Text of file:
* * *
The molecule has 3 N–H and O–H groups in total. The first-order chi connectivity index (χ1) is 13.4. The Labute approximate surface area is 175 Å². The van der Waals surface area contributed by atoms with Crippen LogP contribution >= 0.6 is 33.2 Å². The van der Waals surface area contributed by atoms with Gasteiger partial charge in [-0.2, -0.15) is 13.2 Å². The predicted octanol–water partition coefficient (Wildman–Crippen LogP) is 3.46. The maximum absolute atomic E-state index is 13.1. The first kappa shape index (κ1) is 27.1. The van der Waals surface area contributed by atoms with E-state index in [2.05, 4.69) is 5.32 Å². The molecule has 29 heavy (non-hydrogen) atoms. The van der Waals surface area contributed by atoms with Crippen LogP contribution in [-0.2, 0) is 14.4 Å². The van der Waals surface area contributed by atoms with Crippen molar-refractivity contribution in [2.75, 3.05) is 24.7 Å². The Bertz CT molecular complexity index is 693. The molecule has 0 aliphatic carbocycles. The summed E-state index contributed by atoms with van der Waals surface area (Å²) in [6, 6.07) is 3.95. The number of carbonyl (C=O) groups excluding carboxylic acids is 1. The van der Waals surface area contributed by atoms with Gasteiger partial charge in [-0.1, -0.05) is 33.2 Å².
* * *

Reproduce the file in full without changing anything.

The molecule has 3 N–H and O–H groups in total. The first-order chi connectivity index (χ1) is 13.4. The Labute approximate surface area is 175 Å². The van der Waals surface area contributed by atoms with Crippen LogP contribution >= 0.6 is 33.2 Å². The van der Waals surface area contributed by atoms with Gasteiger partial charge in [-0.2, -0.15) is 13.2 Å². The predicted octanol–water partition coefficient (Wildman–Crippen LogP) is 3.46. The maximum absolute atomic E-state index is 13.1. The first kappa shape index (κ1) is 27.1. The van der Waals surface area contributed by atoms with E-state index in [2.05, 4.69) is 5.32 Å². The molecule has 29 heavy (non-hydrogen) atoms. The van der Waals surface area contributed by atoms with Crippen LogP contribution in [-0.2, 0) is 14.4 Å². The van der Waals surface area contributed by atoms with Crippen molar-refractivity contribution in [2.75, 3.05) is 24.7 Å². The Bertz CT molecular complexity index is 693. The molecule has 0 aliphatic carbocycles. The summed E-state index contributed by atoms with van der Waals surface area (Å²) in [6, 6.07) is 3.95. The number of carbonyl (C=O) groups excluding carboxylic acids is 1. The van der Waals surface area contributed by atoms with Gasteiger partial charge in [-0.1, -0.05) is 33.2 Å².